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Directed by: Mansour Pourmond
Starring: Dona Adams, David Clover, Trisha Melynkov, Tim Lechner, and Jonathan Mandell
Palm City, California is being terrorized by a mysterious guy in a gimp mask. The young and inexperienced cop Lisa Ryder (Dona Adams in sadly her only credited movie role) has teamed up with the older veteran law enforcement officer Harry Shine (Clover) to try and crack the case. Mayor Harris (Melynkov) views the killings as a PR disaster, so she hires the vivacious Devon McClain (Lechner) to try and spin the situation in her favor. Meanwhile, Lisa gets involved with a strange photographer named Michael (Mandell) which may sink her chances of showing the police force what she can really do. Who is Zipperface? Will he finally be unmasked? Will the killings come to an end? Will more prostitutes zip their last face? Find out today!
Zipperface is a low budget mystery/police procedural with some horror elements. It certainly has a lot of the pitfalls of this type of movie, such as horrendously flat acting and shots where the boom mic is visible, but thankfully there is a lot of unintentional humor that ultimately makes this movie worth seeing.
The police chief who loves nothing more than a tall, frosty glass of milk. The super-intense game of rock-paper-scissors. The fact that Zipperface’s mask has metal studs for hair, including little metal eyebrows built in to the mask. And so many more things - we don’t want to spoil them for you. But little details that can only become visible during a fairly amateurish production like this come to the fore, and thank goodness.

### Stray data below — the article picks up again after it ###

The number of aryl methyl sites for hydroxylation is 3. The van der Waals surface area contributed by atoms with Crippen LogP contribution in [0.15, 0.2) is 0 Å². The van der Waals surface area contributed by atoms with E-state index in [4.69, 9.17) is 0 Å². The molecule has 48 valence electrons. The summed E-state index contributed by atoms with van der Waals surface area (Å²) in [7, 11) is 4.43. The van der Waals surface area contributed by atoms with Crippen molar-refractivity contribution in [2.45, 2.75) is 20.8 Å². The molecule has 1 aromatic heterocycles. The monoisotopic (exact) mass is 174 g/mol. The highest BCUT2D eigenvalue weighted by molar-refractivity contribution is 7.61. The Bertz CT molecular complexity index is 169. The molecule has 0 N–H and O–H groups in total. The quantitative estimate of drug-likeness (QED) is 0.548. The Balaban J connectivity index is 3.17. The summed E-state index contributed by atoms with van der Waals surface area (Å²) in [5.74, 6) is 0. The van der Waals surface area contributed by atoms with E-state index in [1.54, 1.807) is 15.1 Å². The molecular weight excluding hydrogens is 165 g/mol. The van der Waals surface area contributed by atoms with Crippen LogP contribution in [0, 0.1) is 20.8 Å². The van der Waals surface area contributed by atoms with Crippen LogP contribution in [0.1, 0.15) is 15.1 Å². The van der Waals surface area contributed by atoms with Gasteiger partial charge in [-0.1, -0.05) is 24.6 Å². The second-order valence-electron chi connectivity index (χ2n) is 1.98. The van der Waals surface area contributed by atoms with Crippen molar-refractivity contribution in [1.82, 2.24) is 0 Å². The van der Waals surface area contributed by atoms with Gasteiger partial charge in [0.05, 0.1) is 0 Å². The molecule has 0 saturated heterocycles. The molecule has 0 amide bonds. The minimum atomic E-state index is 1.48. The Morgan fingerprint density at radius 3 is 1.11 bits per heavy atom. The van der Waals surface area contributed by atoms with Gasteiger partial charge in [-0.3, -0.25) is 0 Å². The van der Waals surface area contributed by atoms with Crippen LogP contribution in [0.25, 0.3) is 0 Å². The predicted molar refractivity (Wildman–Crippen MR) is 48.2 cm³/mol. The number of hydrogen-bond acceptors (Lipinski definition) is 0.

Acting honors go to Dona Ryder as Lisa, who seems to have come from another planet where they’ve never heard of movies, much less acting, and the powerhouse performance of one Richard Vidan as Willie Scalia, a fellow cop with a bad attitude. Runner up: Timothy Lechner as the pink-turtlenecked Devon. Come to think of it, this movie is populated with a lot of weird people. We didn’t even mention acting student Alvin or the long-haired Reverend. And the apartment decor...some of the most eyesore-inducing interior design is on display as well. It’s really all such a blur.
The movie as a whole could have used more Zipperface, as there are some pretty long stretches when “The Zip” (as his friends call him) is not seen. We know this movie was a mainstay on the pay-cable circuit of the day, having played on such channels as Cinemax and The Movie Channel. Judging by the look of the movie, it seems to have been made in the 80’s, but really is from 1992. Looking at it from today’s perspective, it seems inevitable that AIP would put it out on VHS. It seems right up their alley.
For a ridiculous good time, don’t be afraid to zip up your face and sit down and watch this tonight.
Comeuppance Review by: Ty and Brett